Monthly Archives: April 2016

Brookings: I’m (Really) Ready for Summer Tri

Triathletes often toe the line between ambitious and crazy, though few actual voice this truth. In no other place was this fact more evident than at the I’m Ready for Summer Triathlon in Brookings this morning. Temperatures at race time hovered in the 40s, but the real concern coupled the low temps with the persistent April wind. Saturday’s gusts reached a peak of 34 miles per hour. That’s some serious resistance, folks.

If they didn’t understand the gravity of environmental hazards before the race, participants did once they listened to the pre-race meeting which included words like “signs of hypothermia” and “medical personnel available.” Kudos to the folks in Brookings who persisted in having a race but offered the necessary support to keep it as safe as possible. Additionally, participants had the option (which most of them took) to change into dry clothes after their swim. Word on the street is that even some of our fastest triathletes opted for the safety of dry clothes after the swim over a fast transition time.

Race favorite and the reigning king of triathlon west of the river Brandon Zelfer took home the big prize with a second place swim, first PhotoGrid_1462051158513place bike, and tied-for-first run. Zelfer’s tougher-than-nails (and bat-crazy) stamina is apparent through his apparel choices with his characteristics warm gear of mini gloves and a stocking cap. We’re just grateful he kept his kit zipped up. East River middle-age sensation Kevin Mitchell took second place overall. Documented evidence indicates that Mitchell even donned a shirt in light of the threat of hypothermia and may even be deviating from his traditional rat-trap pedals and be clipping in this year. Minnesotan David Jensen brought home third today. Jensen proved a person doesn’t have to be a top swimmer to be a top triathlete. After finishing 22nd in the swim he clawed his way to the podium with a stellar bike and swim.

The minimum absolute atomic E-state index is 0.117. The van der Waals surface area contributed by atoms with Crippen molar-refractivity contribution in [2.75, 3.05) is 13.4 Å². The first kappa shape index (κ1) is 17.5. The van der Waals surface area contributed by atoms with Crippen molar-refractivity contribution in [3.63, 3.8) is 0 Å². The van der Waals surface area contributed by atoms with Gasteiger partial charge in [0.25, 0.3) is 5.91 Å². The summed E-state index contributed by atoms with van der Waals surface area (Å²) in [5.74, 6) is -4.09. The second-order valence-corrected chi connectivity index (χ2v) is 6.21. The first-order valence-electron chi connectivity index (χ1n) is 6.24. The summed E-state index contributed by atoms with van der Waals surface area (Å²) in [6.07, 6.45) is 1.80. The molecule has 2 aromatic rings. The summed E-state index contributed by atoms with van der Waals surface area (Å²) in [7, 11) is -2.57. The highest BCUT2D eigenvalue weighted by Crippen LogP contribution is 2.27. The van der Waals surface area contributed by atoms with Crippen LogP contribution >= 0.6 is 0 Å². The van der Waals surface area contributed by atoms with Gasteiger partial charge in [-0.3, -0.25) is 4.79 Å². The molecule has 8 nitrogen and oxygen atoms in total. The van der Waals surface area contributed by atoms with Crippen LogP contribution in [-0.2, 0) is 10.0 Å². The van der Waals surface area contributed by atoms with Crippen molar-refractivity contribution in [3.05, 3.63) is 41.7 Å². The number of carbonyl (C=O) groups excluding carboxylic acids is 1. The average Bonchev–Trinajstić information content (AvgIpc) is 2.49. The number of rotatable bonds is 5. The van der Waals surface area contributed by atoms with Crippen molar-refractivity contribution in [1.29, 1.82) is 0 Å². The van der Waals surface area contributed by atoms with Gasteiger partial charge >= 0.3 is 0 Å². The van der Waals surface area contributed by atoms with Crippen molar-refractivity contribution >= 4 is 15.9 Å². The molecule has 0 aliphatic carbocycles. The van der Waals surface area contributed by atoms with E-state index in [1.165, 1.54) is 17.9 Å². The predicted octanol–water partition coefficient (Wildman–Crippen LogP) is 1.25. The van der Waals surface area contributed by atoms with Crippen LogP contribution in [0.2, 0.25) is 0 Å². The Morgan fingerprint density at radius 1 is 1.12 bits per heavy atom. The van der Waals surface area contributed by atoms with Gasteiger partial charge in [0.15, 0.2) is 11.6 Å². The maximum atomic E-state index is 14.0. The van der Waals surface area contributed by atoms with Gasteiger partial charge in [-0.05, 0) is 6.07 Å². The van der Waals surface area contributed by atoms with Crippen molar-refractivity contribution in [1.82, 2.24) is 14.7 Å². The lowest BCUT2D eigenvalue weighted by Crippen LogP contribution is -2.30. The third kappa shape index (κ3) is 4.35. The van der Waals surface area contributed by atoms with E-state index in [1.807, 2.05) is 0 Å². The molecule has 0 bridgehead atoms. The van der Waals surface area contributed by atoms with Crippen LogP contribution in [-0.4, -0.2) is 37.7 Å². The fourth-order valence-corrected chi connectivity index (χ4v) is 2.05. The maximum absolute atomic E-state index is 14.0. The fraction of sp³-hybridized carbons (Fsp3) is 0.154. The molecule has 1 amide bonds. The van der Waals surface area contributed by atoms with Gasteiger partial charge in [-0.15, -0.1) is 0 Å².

Iowan Jennifer Groos surprised the locals by bringing home the women’s top prize. Groos had some impressive splits as well, besting dozens of men with her mean overall game. Local favorite and USAT age-group superstar Kathy Grady came home with second. Youngster Autumn Winkie of Sioux Falls rounded out the women’s podium.

Despite the uncomfortable conditions, some of our favorite triathletes managed to keep the crowds entertained. In particular Kimber Pierzchalski had her characteristic smile and wave on the run (when doesn’t she have fun?). Swim sensation Lisa Murphy graciously offered to forego the race experience to help the skeleton SDTriNews crew.  Because he hates to see anyone lose their opportunity to suffer to glory, the bearded photographer declined her offer.

Overall, the Brookings Tri, which we believe should be perpetually deemed the I’m REALLY Ready for Summer Tri, gave participants a fantastic experience. New signage made navigating the course easier than in the past, and volunteers abounded. The powers that be also made a DJ and some music available to add to the fun, party atmosphere. Congratulations race director Shari Landmark and staff on a solid event to start the South Dakota tri season.

Stay tuned to the Facebook page for race pictures.

The next event on South Dakota’s triathlon schedule is tomorrow, May 1 in Aberdeen. The Wolves Tri looks to be a bit less environmentally challenging and even more enjoyable than the Brookings Tri with an estimated temp in the 60s and winds under 10mph. Really, the weather can’t get much better in South Dakota this time of the year. We hope to see you all there!

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SDTA 2016:changes & modifications

newLogo8_mod2_smallSouth Dakota Triathlon Association President Marc Satter made the announcement Monday that SDTA will be implementing some significant changes due to a shortage of manpower.

While the association will continue to hold the race series with the same divisions as the 2015 season, series winners will earn bragging rights alone as no cash pay outs will be available for this season. The points system will stay the same with one change: age group points will be eliminated.